Cabinets of Curiosity —A Virtual Exhibit

Since the closure of libraries at the start of the pandemic, librarians have found themselves physically separated from their institutional collections for many months, a year, or even longer. However, in transitioning to remote work from home, librarians became closer to their personal collections. These collections may mirror an institutions’ collections, books or similar printed content, or they may run the gamut of material types from dolls to shells to buttons … and beyond! Librarians are unique creatures, and so must be their personal collections. 

“Cabinet of Curiosities - Johan Georg Hainz (1630-1688) c.1666” by Kotomi is licensed under CC BY-NC 2.0 (https://www.flickr.com/photos/23586209@N03/8445613298)A team from Carnegie Mellon University’s Qatar and Pittsburgh campus libraries took this opportunity to create an online exhibit using Omeka S for The Connection, a virtual conference sponsored by The Library Collective. In addition to the pandemic itself, this project was inspired by 16th century “cabinets of curiosities” or “wunderkammer” — cabinets or entire rooms used to display wondrous and unusual objects that identified their owners as connoisseurs of knowledge. 

Throughout February and March 2021, the project team gathered collections from librarians across the globe, including some of their own items, to share via the exhibit.

View the Cabinets of Curiosity

Each collector’s cabinet showcases a few items from their collection, along with pertinent metadata (these are librarians after all!), and a few words from the collector on how their collection reflects good library practice and/or their identity as a librarian. 

By Director of the Library, Qatar Campus Teresa McGregor 


About the Project Team 

Jill Chisnell is the Art, Architecture, and Design Librarian at Carnegie Mellon University in Pittsburgh. She provides reference services and instruction to university students and faculty using both traditional and creative techniques such as button- and zine-making. An artist and avid collector of many things, Jill curates and catalogs collections of tiny treasures in glass jars that she calls “jarchives.” Looking for a doll head, kitten figurine, or skeleton key? Jill can help with that.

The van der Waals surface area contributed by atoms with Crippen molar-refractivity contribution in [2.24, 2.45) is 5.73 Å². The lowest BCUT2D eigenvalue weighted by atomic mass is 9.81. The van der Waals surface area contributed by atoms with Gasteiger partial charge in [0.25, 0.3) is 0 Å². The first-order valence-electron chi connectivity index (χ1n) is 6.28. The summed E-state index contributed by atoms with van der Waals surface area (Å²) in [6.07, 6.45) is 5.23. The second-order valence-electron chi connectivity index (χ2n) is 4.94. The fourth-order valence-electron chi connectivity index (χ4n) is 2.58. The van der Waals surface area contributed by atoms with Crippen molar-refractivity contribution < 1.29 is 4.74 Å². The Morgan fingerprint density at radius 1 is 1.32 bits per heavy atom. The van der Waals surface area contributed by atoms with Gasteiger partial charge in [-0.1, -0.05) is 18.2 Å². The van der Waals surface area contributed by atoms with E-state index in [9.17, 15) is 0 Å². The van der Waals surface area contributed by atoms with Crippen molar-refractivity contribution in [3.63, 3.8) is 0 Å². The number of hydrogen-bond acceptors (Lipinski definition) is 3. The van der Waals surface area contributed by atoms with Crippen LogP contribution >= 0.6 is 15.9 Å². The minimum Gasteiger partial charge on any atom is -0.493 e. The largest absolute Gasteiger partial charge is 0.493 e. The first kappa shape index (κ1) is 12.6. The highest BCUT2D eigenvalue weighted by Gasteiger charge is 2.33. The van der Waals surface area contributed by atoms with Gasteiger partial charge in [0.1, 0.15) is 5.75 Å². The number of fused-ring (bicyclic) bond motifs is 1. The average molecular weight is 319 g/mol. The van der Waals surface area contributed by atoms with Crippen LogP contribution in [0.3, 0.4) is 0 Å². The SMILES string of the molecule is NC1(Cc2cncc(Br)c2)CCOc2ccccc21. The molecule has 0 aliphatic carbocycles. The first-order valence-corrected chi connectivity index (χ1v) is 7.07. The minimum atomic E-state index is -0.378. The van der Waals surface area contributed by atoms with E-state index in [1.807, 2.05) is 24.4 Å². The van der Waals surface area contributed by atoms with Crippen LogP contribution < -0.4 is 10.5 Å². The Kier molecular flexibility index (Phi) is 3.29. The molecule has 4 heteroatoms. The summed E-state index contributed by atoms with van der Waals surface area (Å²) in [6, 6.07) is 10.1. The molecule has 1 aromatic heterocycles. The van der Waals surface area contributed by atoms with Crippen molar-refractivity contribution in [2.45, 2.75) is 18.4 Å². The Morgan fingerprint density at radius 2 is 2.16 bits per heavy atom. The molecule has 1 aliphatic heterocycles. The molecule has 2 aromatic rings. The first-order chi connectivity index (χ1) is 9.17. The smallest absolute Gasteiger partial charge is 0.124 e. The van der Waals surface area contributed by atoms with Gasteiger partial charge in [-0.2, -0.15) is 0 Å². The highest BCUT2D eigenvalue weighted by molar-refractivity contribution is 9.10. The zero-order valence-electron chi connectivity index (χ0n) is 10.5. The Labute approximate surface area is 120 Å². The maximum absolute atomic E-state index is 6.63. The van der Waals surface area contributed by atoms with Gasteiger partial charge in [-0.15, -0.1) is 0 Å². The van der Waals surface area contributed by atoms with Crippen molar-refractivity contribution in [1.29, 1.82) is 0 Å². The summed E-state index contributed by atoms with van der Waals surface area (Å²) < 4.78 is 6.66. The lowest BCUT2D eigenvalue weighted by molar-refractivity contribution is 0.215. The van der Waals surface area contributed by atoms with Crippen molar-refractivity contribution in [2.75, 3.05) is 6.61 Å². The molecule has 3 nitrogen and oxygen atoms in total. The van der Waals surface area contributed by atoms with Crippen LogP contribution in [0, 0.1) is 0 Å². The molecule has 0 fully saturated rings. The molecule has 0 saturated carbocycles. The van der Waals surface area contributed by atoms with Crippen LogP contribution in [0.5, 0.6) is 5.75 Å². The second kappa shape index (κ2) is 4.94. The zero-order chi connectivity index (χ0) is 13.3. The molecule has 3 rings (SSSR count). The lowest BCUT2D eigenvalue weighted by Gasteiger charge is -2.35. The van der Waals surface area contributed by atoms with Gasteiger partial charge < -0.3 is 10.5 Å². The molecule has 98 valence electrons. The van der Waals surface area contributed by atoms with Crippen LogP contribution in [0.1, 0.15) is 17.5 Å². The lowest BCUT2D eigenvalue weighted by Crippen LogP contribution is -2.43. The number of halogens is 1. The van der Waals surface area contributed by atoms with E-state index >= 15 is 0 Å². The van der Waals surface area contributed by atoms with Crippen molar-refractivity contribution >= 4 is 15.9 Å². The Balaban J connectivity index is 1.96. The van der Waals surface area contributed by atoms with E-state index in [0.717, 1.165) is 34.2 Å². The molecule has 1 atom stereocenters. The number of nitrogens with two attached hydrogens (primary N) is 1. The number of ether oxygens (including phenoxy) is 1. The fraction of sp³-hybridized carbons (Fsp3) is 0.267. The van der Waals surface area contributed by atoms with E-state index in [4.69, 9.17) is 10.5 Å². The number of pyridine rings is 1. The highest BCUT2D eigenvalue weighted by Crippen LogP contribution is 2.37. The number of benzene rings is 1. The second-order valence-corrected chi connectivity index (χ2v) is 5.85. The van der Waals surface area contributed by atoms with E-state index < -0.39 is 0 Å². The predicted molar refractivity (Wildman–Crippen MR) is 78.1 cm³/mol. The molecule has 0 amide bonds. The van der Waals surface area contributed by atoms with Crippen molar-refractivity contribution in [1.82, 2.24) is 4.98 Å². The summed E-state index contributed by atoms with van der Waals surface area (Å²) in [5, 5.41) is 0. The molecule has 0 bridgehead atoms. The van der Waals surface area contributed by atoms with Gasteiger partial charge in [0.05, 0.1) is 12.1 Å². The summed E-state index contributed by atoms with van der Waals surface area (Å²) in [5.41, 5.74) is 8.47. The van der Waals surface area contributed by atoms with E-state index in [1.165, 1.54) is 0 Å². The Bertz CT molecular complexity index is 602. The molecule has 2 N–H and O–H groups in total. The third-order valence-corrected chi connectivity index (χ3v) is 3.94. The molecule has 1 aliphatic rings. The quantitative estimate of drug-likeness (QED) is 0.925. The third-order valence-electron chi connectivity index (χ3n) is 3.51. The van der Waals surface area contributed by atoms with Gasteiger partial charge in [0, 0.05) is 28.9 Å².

Teresa MacGregor is the Director of the Library at Carnegie Mellon University’s branch campus in Doha, Qatar. At work, she collaborates with teaching faculty to ensure undergraduate students make the most effective use of information. At play, she is an avid world traveler, having visited more than 85 countries before the pandemic slowed her down (but won’t stop her!). On her adventures, Teresa Mac has collected enough ephemera, trinkets, and objets d’art to fill plenty of cabinets. 

Jasmine Kirby is the Instruction and Engagement Librarian at Carnegie Mellon University’s branch campus in Doha, Qatar. She helps undergraduates with research; talks to different courses about library resources they really should be using; runs a book club; and occasionally does conference presentations about things she does not like about digital humanities. When not at work, Jasmine is getting to know the city of Doha, watching way too many trashy reality TV shows, and being bullied by the Duolingo owl into practicing Arabic. 

Rikk Mulligan is the Digital Scholarship Strategist at Carnegie Mellon University in Pittsburgh. He helps grow the library infrastructure for digital publishing platforms and interactive scholarship as strategist, and collaborates on work involving content management systems, hybrid publishing, digital humanities, and interactive narratives. An avid fan of speculative fiction, from Weird Tales and gritty fantasy to Cli-Fi and Eco-horror, Rikk has collected magazines, paperbacks, graphic novels, and comic books, and even managed a comic shop. Still not content, he turned his passions into an American Studies Ph.D. focused on popular culture at Michigan State University. Now he combines both in digital collaborations such as the Frankenstein Variorum, Latin American Comic Archive, and the SF Nexus. 

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